Review: Haberman Suckle Feeder

23 December 2013

The Haberman Suckle Feeder (£7.50) is a baby bottle designed to mimic the way a baby naturally suckles, so it works as a first feeder for breastfeeding mums considering a bottle, or for those wishing to combine breast and bottle feeding.

Billed as being 'truly better than a bottle', this product is part of Haberman's Breastfeeding & Nurture range and is available from Boots* stores and from in the UK.

 Suitable for use from 0+ months and with a capacity of 260ml, the real appeal of the Haberman Suckle Feeder is that it is designed to filters out bubbles and froth, preventing your baby from swallowing air - which is purportedly the 'ultimate solution to colic reduction'.

I can't really comment on that claim as my baby doesn't suffer from colic, but I'm familiar with Haberman bottles from when my older children were babies several years ago. Back then we used a Haberman bottle in order to get baby used to taking a bottle of expressed milk - without causing the dreaded 'nipple confusion' - and it worked a treat. At the time my baby just wouldn't take to any other bottle, which meant my husband couldn't share the night feeds or even take the baby when sleep deprivation left me in serious need of a few hours of uninterrupted kip.

This bottle is different from the one we used then, but the principal is pretty similar. It's designed to allow your baby to suckle just like natural feeding, so they won’t have to learn a different way to feed. It uses variable flow technology to emulate the breastfeeding process, which (according to the press release) starts and ends with "non-nutritive suckling, when little or no milk flows."

What that means is that the teat remains full at any angle so your baby can feed in a natural position (from the teat, not the bottle) and air intake is minimised, plus the feed is delivered by suckling on the teat rather than flowing under gravity as in conventional feeding bottles.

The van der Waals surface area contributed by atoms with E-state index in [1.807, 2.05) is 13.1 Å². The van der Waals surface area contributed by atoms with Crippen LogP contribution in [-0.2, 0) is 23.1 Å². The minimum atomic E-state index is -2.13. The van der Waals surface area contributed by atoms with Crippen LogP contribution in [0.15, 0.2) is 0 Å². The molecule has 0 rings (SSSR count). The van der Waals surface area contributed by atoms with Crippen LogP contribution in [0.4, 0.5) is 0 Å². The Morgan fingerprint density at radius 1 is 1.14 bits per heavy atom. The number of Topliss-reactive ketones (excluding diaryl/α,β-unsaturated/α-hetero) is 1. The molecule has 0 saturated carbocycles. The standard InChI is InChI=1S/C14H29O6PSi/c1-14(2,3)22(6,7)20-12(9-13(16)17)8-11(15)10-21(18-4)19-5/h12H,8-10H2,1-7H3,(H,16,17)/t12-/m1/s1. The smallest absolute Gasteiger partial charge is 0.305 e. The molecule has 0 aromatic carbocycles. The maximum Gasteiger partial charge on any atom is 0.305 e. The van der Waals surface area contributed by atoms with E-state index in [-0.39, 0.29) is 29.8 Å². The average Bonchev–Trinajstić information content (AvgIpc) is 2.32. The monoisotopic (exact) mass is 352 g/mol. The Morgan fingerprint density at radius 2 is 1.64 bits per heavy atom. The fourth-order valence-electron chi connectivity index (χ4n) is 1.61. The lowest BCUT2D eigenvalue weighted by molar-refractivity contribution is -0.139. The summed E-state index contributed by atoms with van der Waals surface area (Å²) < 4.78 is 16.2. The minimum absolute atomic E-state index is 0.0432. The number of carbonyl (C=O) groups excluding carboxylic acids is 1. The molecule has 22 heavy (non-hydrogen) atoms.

Haberman claim it's the only bottle designed to reduce the likelihood of air ingestion from outside the bottle, inside the bottle and inside the milk, and the patented valve system helps baby feed at their own natural pace. It basically 'shuts' between each suckle, so your baby can relax and breathe normally. Here's what they say:

"The Haberman Suckle Feeder responds like the breast to the action of lips, jaws and tongue, encouraging slower feeding and longer suckling, to properly exercise and develop muscles allowing your baby to feed at his natural pace.   This leads to improved speech development and reduces colic, over feeding, guzzling and the risk of feed entering the middle ear or respiratory tract."

"Patented technology means that the air the baby can swallow during a feed is significantly reduced."

"Designed with parents in mind, the Suckle Feeder is easy to assemble hygienically at 3am, with a baby in your arms."

It's impossible to comment on all those claims since I'm no expert when it comes to baby feeding bottles - but I will say that I would recommend giving the Haberman Suckle Feeder a go if you're struggling to get your baby to accept a bottle, or if your little one struggles with colic.

I really rate this bottle and particularly like that it's so easy to put together, unlike some of the other bottles we've tried in the past. The shape makes it very comfortable to hold when feeding baby, and my baby certainly took to this bottle like a duck to water.

Pros Brilliant for switching between bottle and breast and purported to be ideal for reducing colic.

Cons None that I can think of. It's certainly not in the cheap camp of baby feeding bottles, but for a bottle that's beyond ordinary I think that's to be expected.

Overall verdict 9/10

There are also some really helpful resources on the Haberman website - check out this information on how to make the transition to a Haberman Suckle Feeder.

What do you think?

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